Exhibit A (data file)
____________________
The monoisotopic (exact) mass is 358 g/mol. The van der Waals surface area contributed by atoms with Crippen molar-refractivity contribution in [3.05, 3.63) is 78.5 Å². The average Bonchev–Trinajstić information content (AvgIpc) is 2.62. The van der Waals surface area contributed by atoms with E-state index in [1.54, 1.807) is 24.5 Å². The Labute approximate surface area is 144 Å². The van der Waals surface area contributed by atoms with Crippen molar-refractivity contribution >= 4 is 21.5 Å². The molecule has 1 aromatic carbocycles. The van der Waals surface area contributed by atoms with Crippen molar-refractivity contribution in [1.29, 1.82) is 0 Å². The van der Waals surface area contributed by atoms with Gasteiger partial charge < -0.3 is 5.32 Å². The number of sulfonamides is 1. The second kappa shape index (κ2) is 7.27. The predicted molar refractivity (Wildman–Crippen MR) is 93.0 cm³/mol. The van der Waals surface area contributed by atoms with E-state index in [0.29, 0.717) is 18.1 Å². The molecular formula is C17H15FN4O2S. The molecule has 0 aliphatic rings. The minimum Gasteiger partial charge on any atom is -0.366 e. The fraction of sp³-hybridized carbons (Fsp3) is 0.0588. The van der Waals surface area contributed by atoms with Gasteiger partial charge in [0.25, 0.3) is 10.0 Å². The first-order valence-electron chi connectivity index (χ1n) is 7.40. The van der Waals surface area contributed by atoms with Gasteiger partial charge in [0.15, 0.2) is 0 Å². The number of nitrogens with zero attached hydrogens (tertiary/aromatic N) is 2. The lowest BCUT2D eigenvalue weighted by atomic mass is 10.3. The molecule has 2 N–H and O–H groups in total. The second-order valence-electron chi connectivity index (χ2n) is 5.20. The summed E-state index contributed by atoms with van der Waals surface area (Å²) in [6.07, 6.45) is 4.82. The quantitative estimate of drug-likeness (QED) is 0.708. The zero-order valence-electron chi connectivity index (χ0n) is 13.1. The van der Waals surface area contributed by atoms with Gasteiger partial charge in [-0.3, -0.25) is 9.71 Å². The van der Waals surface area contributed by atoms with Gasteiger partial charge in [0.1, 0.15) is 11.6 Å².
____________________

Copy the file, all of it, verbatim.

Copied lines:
The monoisotopic (exact) mass is 358 g/mol. The van der Waals surface area contributed by atoms with Crippen molar-refractivity contribution in [3.05, 3.63) is 78.5 Å². The average Bonchev–Trinajstić information content (AvgIpc) is 2.62. The van der Waals surface area contributed by atoms with E-state index in [1.54, 1.807) is 24.5 Å². The Labute approximate surface area is 144 Å². The van der Waals surface area contributed by atoms with Crippen molar-refractivity contribution >= 4 is 21.5 Å². The molecule has 1 aromatic carbocycles. The van der Waals surface area contributed by atoms with Crippen molar-refractivity contribution in [1.29, 1.82) is 0 Å². The van der Waals surface area contributed by atoms with Gasteiger partial charge < -0.3 is 5.32 Å². The number of sulfonamides is 1. The second kappa shape index (κ2) is 7.27. The predicted molar refractivity (Wildman–Crippen MR) is 93.0 cm³/mol. The van der Waals surface area contributed by atoms with E-state index in [0.29, 0.717) is 18.1 Å². The molecular formula is C17H15FN4O2S. The molecule has 0 aliphatic rings. The minimum Gasteiger partial charge on any atom is -0.366 e. The fraction of sp³-hybridized carbons (Fsp3) is 0.0588. The van der Waals surface area contributed by atoms with Gasteiger partial charge in [0.25, 0.3) is 10.0 Å². The first-order valence-electron chi connectivity index (χ1n) is 7.40. The van der Waals surface area contributed by atoms with Gasteiger partial charge in [0.15, 0.2) is 0 Å². The number of nitrogens with zero attached hydrogens (tertiary/aromatic N) is 2. The lowest BCUT2D eigenvalue weighted by atomic mass is 10.3. The molecule has 2 N–H and O–H groups in total. The second-order valence-electron chi connectivity index (χ2n) is 5.20. The summed E-state index contributed by atoms with van der Waals surface area (Å²) in [6.07, 6.45) is 4.82. The quantitative estimate of drug-likeness (QED) is 0.708. The zero-order valence-electron chi connectivity index (χ0n) is 13.1. The van der Waals surface area contributed by atoms with Gasteiger partial charge in [-0.3, -0.25) is 9.71 Å². The van der Waals surface area contributed by atoms with Gasteiger partial charge in [0.1, 0.15) is 11.6 Å².